There is a small chance of problems from a
thyroid biopsy, such as infection and bleeding.
can be a problem for people with bleeding disorders. Aspirin, warfarin
(such as Coumadin), and other blood-thinning medicines can make bleeding more likely.
Your doctor will give you specific instructions on when to call him or her with
After the test
Call your doctor immediately if
- A lot of bleeding through the
- A hard time swallowing.
- Signs of infection,
- Increased pain, swelling, redness, or
warmth around the biopsy site.
- Red streaks spreading from the
- Drainage of pus from the biopsy site.
- Swollen lymph nodes in the neck.
biopsy is a procedure in which a small sample of
tissue is removed from the
thyroid gland and looked at under a microscope for
cancer, infection, or other thyroid problems. Results from a thyroid biopsy are
usually available in a few days.
The biopsy shows normal thyroid
The biopsy sample shows thyroid disease
(such as inflammation of the thyroid gland), thyroid cancer, or a noncancerous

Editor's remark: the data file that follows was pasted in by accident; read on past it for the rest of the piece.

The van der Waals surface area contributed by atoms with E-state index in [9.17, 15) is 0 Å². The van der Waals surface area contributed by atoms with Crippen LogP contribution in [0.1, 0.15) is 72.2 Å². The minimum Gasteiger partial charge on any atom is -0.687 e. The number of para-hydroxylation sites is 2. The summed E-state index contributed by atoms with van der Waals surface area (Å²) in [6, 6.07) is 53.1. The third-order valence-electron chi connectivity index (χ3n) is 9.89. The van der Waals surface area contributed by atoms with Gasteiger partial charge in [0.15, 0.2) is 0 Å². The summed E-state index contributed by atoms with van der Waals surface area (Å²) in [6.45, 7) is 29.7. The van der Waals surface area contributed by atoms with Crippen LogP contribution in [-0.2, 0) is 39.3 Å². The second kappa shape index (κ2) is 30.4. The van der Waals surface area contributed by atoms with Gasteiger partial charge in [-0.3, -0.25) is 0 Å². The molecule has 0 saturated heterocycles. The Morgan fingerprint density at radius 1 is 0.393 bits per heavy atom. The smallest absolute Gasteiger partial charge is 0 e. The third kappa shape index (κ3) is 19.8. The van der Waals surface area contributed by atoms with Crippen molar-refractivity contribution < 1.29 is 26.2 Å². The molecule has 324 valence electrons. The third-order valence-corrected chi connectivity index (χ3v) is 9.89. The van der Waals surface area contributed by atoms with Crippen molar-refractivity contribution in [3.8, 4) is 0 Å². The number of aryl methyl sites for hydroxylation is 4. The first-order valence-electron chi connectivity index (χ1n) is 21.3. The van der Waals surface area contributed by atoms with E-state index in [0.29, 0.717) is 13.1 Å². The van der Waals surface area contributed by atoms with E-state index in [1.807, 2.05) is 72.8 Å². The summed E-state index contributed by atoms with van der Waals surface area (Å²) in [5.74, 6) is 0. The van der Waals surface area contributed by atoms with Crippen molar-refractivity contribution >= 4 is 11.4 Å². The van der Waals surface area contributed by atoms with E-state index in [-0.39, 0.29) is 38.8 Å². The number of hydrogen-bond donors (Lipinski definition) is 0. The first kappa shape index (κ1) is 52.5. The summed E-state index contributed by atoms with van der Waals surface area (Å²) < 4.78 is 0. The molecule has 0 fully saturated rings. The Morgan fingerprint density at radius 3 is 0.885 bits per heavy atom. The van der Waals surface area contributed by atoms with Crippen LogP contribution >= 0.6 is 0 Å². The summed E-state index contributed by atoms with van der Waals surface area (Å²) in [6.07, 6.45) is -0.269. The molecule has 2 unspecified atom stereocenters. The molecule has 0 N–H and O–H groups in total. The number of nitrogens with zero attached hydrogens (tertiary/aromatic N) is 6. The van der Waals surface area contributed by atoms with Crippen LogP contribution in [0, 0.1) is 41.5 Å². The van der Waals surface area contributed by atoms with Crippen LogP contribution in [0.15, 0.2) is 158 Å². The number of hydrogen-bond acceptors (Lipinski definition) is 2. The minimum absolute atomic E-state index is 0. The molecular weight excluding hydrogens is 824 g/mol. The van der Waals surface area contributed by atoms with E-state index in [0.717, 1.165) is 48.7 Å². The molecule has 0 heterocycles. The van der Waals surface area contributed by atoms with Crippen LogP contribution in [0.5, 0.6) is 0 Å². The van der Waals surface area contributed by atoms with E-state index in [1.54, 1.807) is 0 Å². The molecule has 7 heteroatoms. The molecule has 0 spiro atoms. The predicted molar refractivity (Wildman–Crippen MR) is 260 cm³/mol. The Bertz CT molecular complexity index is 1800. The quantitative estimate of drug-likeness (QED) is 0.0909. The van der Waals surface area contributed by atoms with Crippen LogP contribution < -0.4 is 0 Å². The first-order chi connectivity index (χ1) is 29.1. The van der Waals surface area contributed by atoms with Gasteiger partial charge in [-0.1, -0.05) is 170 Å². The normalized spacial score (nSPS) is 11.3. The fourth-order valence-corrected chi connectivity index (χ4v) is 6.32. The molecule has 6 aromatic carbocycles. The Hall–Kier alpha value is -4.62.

cyst is found at the time of a biopsy. Most cysts of
the thyroid gland are not cancerous.
What Affects the Test
Reasons you may not be able to
have the test or why the results may not be helpful include:
- If you have bleeding problems or take blood
thinners. People with these conditions will get specific instructions from
the doctor before the biopsy.
- If you can't lie still during a
needle biopsy. You may need
general anesthesia for the biopsy.
What To Think About
- A normal (negative) report on a thyroid biopsy
does not mean for sure that the thyroid gland is healthy. It is possible that a
problem may have been missed. Many thyroid tumors are small, and the biopsy
sample may come from an area of the thyroid that is free from disease. A
fine-needle biopsy can have a
- Your doctor may
not be able to use a needle biopsy to find out what is causing your symptoms.
An open thyroid biopsy may be needed.
- If a
thyroid nodule is found and thyroid hormone levels are
normal, most doctors recommend a thyroid needle biopsy instead of a radioactive thyroid scan.
- If a
thyroid nodule is found and high thyroid levels are present, a radioactive iodine
uptake (RAIU) test and a thyroid scan are generally recommended before a thyroid biopsy. Nodules
that cause hyperthyroidism are generally noncancerous (benign) and can be
treated with medicine or radioactive iodine. To learn more, see the
Radioactive Iodine Uptake Test.